The Ramayana of Valmiki

by Hari Prasad Shastri | 1952 | 527,382 words | ISBN-10: 9333119590 | ISBN-13: 9789333119597

This page is entitled “sampati tells his story to the sage nishakara” and represents Chapter 61 of the Kishkindha-kanda of the Ramayana (English translation by Hari Prasad Shastri). The Ramayana narrates the legend of Rama and Sita and her abduction by Ravana, the king of Lanka. It contains 24,000 verses divided into seven sections [viz., Kishkindha-kanda].

Chapter 61 - Sampati tells his Story to the Sage Nishakara

Thereupon Sampati related to the ascetic the whole of his fearful, arduous and rash act of flying towards the sun:—

“O Blessed One, the wounds I have received, the shame I feel and the exhaustion I experience, all prevent me from entering into a lengthy narrative.

“From pride in our power of flight, Jatayu and I, in order to test each other’s powers, vowing in the presence of the sages on Mt. Kailasha that we would follow the sun till it set behind the Astachala Mountain, flew into the sky. Reaching a great height together, we looked down on the earth with its various cities that appeared like chariot wheels. Sometimes the sound of musical instruments reached us, at others the tinkling of ornaments. In certain places we saw many damsels clad in red who were singing.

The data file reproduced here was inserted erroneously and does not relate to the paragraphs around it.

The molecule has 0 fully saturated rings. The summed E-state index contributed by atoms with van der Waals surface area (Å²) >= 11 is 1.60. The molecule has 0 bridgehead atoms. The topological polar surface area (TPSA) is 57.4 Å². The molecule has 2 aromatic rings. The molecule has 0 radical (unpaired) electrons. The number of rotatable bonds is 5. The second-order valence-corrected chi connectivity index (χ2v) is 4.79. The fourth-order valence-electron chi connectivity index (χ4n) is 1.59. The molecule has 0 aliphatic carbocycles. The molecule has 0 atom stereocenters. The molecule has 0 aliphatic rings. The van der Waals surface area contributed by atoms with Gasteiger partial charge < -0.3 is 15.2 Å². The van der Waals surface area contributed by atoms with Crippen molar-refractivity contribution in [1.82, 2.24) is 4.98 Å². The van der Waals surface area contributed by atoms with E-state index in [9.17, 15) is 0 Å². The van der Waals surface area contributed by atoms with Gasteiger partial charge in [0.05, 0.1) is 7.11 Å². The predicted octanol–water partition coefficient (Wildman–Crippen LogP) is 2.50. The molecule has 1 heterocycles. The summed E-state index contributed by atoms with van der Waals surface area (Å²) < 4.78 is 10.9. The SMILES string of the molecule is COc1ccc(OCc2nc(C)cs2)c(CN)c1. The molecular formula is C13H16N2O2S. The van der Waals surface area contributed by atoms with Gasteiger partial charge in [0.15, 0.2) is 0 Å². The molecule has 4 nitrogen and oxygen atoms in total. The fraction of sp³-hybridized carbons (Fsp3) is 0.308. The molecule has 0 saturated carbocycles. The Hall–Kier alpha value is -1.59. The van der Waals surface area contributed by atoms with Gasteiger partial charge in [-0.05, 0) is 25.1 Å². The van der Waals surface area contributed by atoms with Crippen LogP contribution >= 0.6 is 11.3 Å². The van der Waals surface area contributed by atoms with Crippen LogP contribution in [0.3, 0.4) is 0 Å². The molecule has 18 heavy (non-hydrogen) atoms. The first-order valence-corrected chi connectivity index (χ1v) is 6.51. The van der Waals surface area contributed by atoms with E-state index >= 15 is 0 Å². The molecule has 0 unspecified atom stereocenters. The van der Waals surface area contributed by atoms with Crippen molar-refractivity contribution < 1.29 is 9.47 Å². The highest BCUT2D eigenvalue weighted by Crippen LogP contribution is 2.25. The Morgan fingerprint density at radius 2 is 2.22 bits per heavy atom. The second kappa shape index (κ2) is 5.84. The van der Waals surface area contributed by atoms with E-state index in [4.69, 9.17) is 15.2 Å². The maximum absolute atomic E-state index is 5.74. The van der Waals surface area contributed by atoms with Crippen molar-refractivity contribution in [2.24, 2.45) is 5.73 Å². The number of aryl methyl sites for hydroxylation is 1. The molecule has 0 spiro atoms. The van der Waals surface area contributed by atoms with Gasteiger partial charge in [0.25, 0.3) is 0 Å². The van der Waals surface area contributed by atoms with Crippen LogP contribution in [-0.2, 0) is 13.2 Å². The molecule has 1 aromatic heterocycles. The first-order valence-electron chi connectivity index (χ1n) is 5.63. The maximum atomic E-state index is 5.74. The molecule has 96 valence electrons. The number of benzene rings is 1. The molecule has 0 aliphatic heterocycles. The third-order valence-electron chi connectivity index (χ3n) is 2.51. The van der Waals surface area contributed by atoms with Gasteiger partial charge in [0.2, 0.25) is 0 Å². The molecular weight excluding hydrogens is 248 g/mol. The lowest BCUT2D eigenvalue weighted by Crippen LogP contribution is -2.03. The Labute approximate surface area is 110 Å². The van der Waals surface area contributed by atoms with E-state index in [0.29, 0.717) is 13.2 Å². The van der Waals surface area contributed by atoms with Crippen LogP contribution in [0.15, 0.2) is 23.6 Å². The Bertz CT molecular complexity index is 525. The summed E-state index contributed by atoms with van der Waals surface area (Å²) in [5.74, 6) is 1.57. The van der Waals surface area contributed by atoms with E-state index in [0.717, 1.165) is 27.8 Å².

“Passing rapidly through the air, we followed the path of the sun and observed a forest intersected with green rides; the mountains appeared like pebbles and the rivers like threads binding the earth; Himavat, Vindhya and that mighty mountain, Meru resembled elephants standing in a pond.

“Nevertheless we were perspiring freely and were filled with anxiety and extremely fatigued, no longer being able, in our bewilderment, to distinguish between the south, west or the quarter presided over by Fire; the earth seemed to us to have been consumed by flames, as at the end of the world period. My mind and my eyes failing, with a violent effort I fixed them on the sun and with great difficulty succeeded in doing so. The blazing orb seemed to us much larger than the earth in extent, and at that instant, Jatayu, without speaking to me, began to fall. Seeing this, I flew down from the sky and covered him with my wings, in consequence of which my brother was not burnt, but I, in my arrogance was scorched and thrown out of the wind’s course. I surmised that Jatayu had fallen in Janasthana, but my wings scathed, deprived of strength, I fell on the Vindhya Mountain.

“Bereft of my dominion, my brother, my wings and my power, I now long to hurl myself headlong from the summit of this mountain and put an end to my existence.”

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